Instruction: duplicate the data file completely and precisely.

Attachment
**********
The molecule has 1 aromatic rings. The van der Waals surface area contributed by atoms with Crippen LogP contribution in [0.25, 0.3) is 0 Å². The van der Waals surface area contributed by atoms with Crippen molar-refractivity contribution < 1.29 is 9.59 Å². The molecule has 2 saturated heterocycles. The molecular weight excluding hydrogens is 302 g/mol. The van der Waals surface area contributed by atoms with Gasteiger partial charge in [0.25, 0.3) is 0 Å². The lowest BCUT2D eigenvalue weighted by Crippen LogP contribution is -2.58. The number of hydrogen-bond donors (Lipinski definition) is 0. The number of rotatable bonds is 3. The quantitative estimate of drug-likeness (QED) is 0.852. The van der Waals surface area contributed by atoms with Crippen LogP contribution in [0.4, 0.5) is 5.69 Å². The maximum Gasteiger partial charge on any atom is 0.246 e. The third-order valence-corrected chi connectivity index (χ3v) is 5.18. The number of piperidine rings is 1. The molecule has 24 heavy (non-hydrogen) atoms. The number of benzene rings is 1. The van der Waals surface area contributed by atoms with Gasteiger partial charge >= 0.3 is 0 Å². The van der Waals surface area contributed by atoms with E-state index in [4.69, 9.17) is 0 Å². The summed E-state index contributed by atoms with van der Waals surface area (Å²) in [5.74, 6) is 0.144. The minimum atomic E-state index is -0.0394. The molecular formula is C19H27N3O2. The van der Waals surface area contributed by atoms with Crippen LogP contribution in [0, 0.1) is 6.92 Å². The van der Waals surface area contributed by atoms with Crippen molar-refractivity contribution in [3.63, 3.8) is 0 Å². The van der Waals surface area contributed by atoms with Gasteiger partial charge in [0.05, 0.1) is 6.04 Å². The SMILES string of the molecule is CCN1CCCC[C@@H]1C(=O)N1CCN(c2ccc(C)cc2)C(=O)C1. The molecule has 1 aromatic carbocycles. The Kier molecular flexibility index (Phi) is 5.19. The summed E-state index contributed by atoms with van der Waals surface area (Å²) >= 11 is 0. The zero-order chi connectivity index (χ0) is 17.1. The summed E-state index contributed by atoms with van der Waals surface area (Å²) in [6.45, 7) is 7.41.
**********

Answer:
The molecule has 1 aromatic rings. The van der Waals surface area contributed by atoms with Crippen LogP contribution in [0.25, 0.3) is 0 Å². The van der Waals surface area contributed by atoms with Crippen molar-refractivity contribution < 1.29 is 9.59 Å². The molecule has 2 saturated heterocycles. The molecular weight excluding hydrogens is 302 g/mol. The van der Waals surface area contributed by atoms with Gasteiger partial charge in [0.25, 0.3) is 0 Å². The lowest BCUT2D eigenvalue weighted by Crippen LogP contribution is -2.58. The number of hydrogen-bond donors (Lipinski definition) is 0. The number of rotatable bonds is 3. The quantitative estimate of drug-likeness (QED) is 0.852. The van der Waals surface area contributed by atoms with Crippen LogP contribution in [0.4, 0.5) is 5.69 Å². The maximum Gasteiger partial charge on any atom is 0.246 e. The third-order valence-corrected chi connectivity index (χ3v) is 5.18. The number of piperidine rings is 1. The molecule has 24 heavy (non-hydrogen) atoms. The number of benzene rings is 1. The van der Waals surface area contributed by atoms with Gasteiger partial charge >= 0.3 is 0 Å². The van der Waals surface area contributed by atoms with E-state index in [4.69, 9.17) is 0 Å². The summed E-state index contributed by atoms with van der Waals surface area (Å²) in [5.74, 6) is 0.144. The minimum atomic E-state index is -0.0394. The molecular formula is C19H27N3O2. The van der Waals surface area contributed by atoms with Crippen LogP contribution in [0, 0.1) is 6.92 Å². The van der Waals surface area contributed by atoms with Crippen molar-refractivity contribution in [3.63, 3.8) is 0 Å². The van der Waals surface area contributed by atoms with Gasteiger partial charge in [0.05, 0.1) is 6.04 Å². The SMILES string of the molecule is CCN1CCCC[C@@H]1C(=O)N1CCN(c2ccc(C)cc2)C(=O)C1. The molecule has 1 aromatic carbocycles. The Kier molecular flexibility index (Phi) is 5.19. The summed E-state index contributed by atoms with van der Waals surface area (Å²) >= 11 is 0. The zero-order chi connectivity index (χ0) is 17.1. The summed E-state index contributed by atoms with van der Waals surface area (Å²) in [6.45, 7) is 7.41.